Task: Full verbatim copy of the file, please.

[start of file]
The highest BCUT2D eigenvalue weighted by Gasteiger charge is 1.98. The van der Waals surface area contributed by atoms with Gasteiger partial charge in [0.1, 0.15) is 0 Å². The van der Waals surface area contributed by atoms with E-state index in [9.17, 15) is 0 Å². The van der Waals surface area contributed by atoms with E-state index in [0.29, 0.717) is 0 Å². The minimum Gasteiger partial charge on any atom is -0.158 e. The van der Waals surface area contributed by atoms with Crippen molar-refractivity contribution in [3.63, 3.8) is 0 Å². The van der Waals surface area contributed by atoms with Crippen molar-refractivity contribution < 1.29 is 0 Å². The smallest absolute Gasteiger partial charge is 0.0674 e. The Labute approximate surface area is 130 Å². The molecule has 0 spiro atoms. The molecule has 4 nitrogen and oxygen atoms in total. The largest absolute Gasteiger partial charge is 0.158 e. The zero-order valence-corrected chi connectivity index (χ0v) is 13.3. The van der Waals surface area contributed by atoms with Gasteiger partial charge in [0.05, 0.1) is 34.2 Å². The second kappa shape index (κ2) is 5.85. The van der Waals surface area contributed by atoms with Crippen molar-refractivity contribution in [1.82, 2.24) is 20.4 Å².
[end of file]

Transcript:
The highest BCUT2D eigenvalue weighted by Gasteiger charge is 1.98. The van der Waals surface area contributed by atoms with Gasteiger partial charge in [0.1, 0.15) is 0 Å². The van der Waals surface area contributed by atoms with E-state index in [9.17, 15) is 0 Å². The van der Waals surface area contributed by atoms with E-state index in [0.29, 0.717) is 0 Å². The minimum Gasteiger partial charge on any atom is -0.158 e. The van der Waals surface area contributed by atoms with Crippen molar-refractivity contribution in [3.63, 3.8) is 0 Å². The van der Waals surface area contributed by atoms with Crippen molar-refractivity contribution < 1.29 is 0 Å². The smallest absolute Gasteiger partial charge is 0.0674 e. The Labute approximate surface area is 130 Å². The molecule has 0 spiro atoms. The molecule has 4 nitrogen and oxygen atoms in total. The largest absolute Gasteiger partial charge is 0.158 e. The zero-order valence-corrected chi connectivity index (χ0v) is 13.3. The van der Waals surface area contributed by atoms with Gasteiger partial charge in [0.05, 0.1) is 34.2 Å². The second kappa shape index (κ2) is 5.85. The van der Waals surface area contributed by atoms with Crippen molar-refractivity contribution in [1.82, 2.24) is 20.4 Å².